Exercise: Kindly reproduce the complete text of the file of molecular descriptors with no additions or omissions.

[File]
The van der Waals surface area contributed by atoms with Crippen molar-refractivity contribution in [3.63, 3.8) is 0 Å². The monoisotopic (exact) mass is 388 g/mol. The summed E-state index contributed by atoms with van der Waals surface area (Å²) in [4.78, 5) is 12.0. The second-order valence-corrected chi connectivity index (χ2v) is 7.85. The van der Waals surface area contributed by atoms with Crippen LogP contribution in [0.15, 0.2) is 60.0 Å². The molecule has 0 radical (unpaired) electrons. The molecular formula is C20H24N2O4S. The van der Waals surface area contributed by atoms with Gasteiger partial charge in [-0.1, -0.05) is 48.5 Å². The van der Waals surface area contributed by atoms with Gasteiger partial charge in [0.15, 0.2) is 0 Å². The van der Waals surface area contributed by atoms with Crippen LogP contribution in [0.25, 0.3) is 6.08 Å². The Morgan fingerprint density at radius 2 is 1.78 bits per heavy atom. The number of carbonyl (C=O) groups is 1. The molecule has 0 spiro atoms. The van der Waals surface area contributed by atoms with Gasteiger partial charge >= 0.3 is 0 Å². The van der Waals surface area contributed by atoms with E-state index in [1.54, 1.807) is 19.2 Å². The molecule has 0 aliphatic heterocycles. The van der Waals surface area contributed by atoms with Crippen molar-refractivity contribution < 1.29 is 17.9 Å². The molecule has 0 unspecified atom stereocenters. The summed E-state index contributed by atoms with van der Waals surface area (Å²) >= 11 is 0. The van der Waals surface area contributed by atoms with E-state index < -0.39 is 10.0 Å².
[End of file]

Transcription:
The van der Waals surface area contributed by atoms with Crippen molar-refractivity contribution in [3.63, 3.8) is 0 Å². The monoisotopic (exact) mass is 388 g/mol. The summed E-state index contributed by atoms with van der Waals surface area (Å²) in [4.78, 5) is 12.0. The second-order valence-corrected chi connectivity index (χ2v) is 7.85. The van der Waals surface area contributed by atoms with Crippen LogP contribution in [0.15, 0.2) is 60.0 Å². The molecule has 0 radical (unpaired) electrons. The molecular formula is C20H24N2O4S. The van der Waals surface area contributed by atoms with Gasteiger partial charge in [-0.1, -0.05) is 48.5 Å². The van der Waals surface area contributed by atoms with Gasteiger partial charge in [0.15, 0.2) is 0 Å². The van der Waals surface area contributed by atoms with Crippen LogP contribution in [0.25, 0.3) is 6.08 Å². The Morgan fingerprint density at radius 2 is 1.78 bits per heavy atom. The number of carbonyl (C=O) groups is 1. The molecule has 0 spiro atoms. The van der Waals surface area contributed by atoms with Gasteiger partial charge >= 0.3 is 0 Å². The van der Waals surface area contributed by atoms with E-state index in [1.54, 1.807) is 19.2 Å². The molecule has 0 aliphatic heterocycles. The van der Waals surface area contributed by atoms with Crippen molar-refractivity contribution < 1.29 is 17.9 Å². The molecule has 0 unspecified atom stereocenters. The summed E-state index contributed by atoms with van der Waals surface area (Å²) >= 11 is 0. The van der Waals surface area contributed by atoms with E-state index < -0.39 is 10.0 Å².